Posts byMeghan Boggess

ACLU of Illinois: State Funding Cuts to Youth Services in 2016 Not an Option

As Illinois Gov. Bruce Rauner and state lawmakers butt heads over the state’s fiscal health for the coming year, housing and other services for young-adult wards of the state are hanging in the balance. But the American Civil Liberties Union of Illinois, a longtime nemesis of the state’s Department of Children and Family Services, says
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Study Identifies 9 Steps to Cut Child Poverty by More Than Half

Child poverty could be reduced by as much as 60 percent by improving just nine existing federal programs, according to a new Children’s Defense Fund study. Children’s Defense Fund, a non-profit child advocacy group, suggested policy changes that focused on two goals: increasing employment and the value of work and meeting children’s basic needs “when
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Social Safety Nets Stemmed Worst of Great Recession but Kids Remain in Need

Nearly six years after the Great Recession, social safety net programs like food stamps and Medicaid have blunted the economy’s impact on children and families. But according to a recent report, a “slow and uneven” economic recovery means many low-income children are still in need. A report released Tuesday by First Focus Campaign for Children,
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Discovery to Begin in Suit Alleging Mentally Impaired Teen Forced to Confess

In a suit charging several St. Clair County Sheriff’s Department officials with forcing a mentally impaired teenager to falsely confess, two Northwestern University law centers, representing now 18-year-old Trevon Yates, are set to begin the discovery process as they await a court date. The suit, filed in late August against St. Clair County and seven
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Changes to No Child Left Behind Mean Greater Flexibility, More Realistic Goals for Illinois Schools

After every state failed to reach the original No Child Left Behind standard of proficiency for all students by 2014, a new waiver for Illinois will give schools more freedom with funding and higher standards. The new system, approved for next academic year, is less punitive, said Mary Fergus, spokeswoman for Illinois State Board of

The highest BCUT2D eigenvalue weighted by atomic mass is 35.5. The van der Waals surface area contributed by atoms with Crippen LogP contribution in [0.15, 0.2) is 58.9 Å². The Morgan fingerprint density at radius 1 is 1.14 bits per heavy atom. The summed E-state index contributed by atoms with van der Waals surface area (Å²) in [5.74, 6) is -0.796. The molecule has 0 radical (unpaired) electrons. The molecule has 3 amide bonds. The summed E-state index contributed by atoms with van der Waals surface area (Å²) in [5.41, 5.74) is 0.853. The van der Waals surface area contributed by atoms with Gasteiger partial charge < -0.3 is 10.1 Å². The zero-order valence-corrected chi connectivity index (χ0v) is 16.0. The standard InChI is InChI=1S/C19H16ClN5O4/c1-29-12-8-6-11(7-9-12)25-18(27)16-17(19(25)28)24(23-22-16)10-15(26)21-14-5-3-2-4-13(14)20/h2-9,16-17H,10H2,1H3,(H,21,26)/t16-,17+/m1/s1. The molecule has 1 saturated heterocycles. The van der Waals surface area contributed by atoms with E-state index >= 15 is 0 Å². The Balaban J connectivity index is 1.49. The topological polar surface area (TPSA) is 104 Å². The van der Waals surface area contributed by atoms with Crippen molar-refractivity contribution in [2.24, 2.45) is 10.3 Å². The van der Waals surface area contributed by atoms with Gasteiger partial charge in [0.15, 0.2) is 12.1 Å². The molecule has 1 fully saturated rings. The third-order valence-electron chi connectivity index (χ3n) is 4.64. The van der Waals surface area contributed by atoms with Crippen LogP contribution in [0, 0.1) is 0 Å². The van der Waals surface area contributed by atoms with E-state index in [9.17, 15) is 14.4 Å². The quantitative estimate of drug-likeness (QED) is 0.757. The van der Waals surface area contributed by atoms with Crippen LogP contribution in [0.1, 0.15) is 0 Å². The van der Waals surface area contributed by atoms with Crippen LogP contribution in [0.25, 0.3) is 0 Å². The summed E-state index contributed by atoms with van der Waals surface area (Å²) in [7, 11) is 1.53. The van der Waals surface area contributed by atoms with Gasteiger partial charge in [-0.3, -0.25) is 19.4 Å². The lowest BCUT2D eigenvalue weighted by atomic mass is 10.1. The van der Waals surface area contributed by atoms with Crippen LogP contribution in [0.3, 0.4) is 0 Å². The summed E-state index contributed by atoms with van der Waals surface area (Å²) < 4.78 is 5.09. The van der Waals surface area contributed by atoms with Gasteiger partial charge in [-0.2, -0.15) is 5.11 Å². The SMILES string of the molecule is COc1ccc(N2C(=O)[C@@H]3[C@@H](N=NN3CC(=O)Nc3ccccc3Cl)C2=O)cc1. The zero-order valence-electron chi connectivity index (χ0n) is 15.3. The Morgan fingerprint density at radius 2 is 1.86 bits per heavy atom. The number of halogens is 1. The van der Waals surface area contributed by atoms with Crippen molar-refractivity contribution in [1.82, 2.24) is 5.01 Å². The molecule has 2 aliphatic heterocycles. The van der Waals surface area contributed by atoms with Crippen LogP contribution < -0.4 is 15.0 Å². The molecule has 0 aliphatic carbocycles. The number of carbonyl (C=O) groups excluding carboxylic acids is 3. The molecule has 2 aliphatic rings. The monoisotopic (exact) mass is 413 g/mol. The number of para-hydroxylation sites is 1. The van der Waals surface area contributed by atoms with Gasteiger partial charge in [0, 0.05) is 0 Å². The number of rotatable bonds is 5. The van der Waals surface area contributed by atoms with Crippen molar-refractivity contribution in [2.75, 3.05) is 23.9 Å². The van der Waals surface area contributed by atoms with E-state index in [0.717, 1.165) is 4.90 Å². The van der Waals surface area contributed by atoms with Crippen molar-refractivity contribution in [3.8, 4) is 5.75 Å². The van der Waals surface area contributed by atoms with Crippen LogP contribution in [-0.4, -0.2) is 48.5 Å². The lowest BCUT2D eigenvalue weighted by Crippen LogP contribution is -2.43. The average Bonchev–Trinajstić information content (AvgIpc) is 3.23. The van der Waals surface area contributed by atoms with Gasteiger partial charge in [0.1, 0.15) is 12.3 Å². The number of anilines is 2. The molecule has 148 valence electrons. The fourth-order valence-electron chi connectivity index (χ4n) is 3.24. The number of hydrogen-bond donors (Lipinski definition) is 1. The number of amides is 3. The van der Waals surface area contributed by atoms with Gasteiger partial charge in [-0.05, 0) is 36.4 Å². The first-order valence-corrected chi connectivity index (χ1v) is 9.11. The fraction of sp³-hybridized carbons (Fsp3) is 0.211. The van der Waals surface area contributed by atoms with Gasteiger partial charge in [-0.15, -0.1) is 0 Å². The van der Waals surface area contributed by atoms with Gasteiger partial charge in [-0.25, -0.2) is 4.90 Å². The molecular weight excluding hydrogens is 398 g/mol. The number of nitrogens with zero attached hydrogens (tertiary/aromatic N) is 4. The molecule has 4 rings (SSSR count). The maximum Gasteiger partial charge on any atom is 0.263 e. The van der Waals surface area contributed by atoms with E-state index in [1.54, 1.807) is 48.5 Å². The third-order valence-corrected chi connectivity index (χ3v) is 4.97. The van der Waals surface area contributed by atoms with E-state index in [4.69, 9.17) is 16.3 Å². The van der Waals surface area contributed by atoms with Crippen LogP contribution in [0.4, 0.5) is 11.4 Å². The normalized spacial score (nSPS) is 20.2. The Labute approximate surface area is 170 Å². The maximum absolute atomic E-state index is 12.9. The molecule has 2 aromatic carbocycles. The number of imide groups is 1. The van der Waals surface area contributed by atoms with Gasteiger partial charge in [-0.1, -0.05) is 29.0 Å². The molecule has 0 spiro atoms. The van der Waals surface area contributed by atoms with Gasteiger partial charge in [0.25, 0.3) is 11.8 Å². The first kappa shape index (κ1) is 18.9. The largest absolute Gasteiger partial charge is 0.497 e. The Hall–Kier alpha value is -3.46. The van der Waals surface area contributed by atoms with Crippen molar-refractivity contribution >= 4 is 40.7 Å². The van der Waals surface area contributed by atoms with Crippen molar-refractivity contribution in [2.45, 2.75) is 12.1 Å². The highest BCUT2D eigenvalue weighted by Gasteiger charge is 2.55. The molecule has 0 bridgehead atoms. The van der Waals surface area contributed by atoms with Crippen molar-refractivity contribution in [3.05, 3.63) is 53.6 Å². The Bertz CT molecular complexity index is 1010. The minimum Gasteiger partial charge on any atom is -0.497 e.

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Can New Intelligence Center Crack Gun Trafficking in Chicago?

Several law enforcement agencies are joining at Chicago’s Crime Gun Intelligence Center, coordinating data and analysis in order to crack down on crime in the city. Summer spikes in gun crime are nothing new in Chicago, but this year the city has drawn more attention than usual after 11-year-old Shamiyah Adams was killed at a sleepover
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As Border Refugee Crisis Continues, Chicago Opens Door for Displaced Youth

Chicago may host as many as 1,000 additional Central American children by December, sheltering youth who could wait years to discover if they will be allowed to stay or sent packing. Already at least 429 children have been placed in Chicago shelters and 319 have been reunited with family members or placed with sponsors in the
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Obama Administration Eases Loan Repayment for Low-Income Borrowers; Skepticism Remains

For recent and future graduates, an expanded student loan program will make college costs easier to stomach, even as they continue to rise. President Barack Obama has signed an executive order that will expand Pay As You Earn (PAYE), part of the Federal Student Aid program, which puts a cap on monthly loan payments and
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Gov. Quinn Has First-of-Kind Proposal to Automatically Wipe Juvenile Records Clean

One basic tenet of United States law is that people are innocent until proven guilty, but that isn’t always the case for youth with arrest records. Even without a conviction or charge, a single arrest can still mark them as criminals, as employers opt for hiring youth with cleaner records. A proposal to automatically clear
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The Hamilton Project and Rethinking Mass Incarceration in the U.S.

Roughly one quarter of the world’s prison population sits in U.S. institutions, but experts say mass imprisonment is no longer a sustainable option—especially in the juvenile justice system. Early this month, the Brookings Institution released The Hamilton Project, a report detailing the social and economic consequences of U.S. mass imprisonment, as well as new alternatives to being
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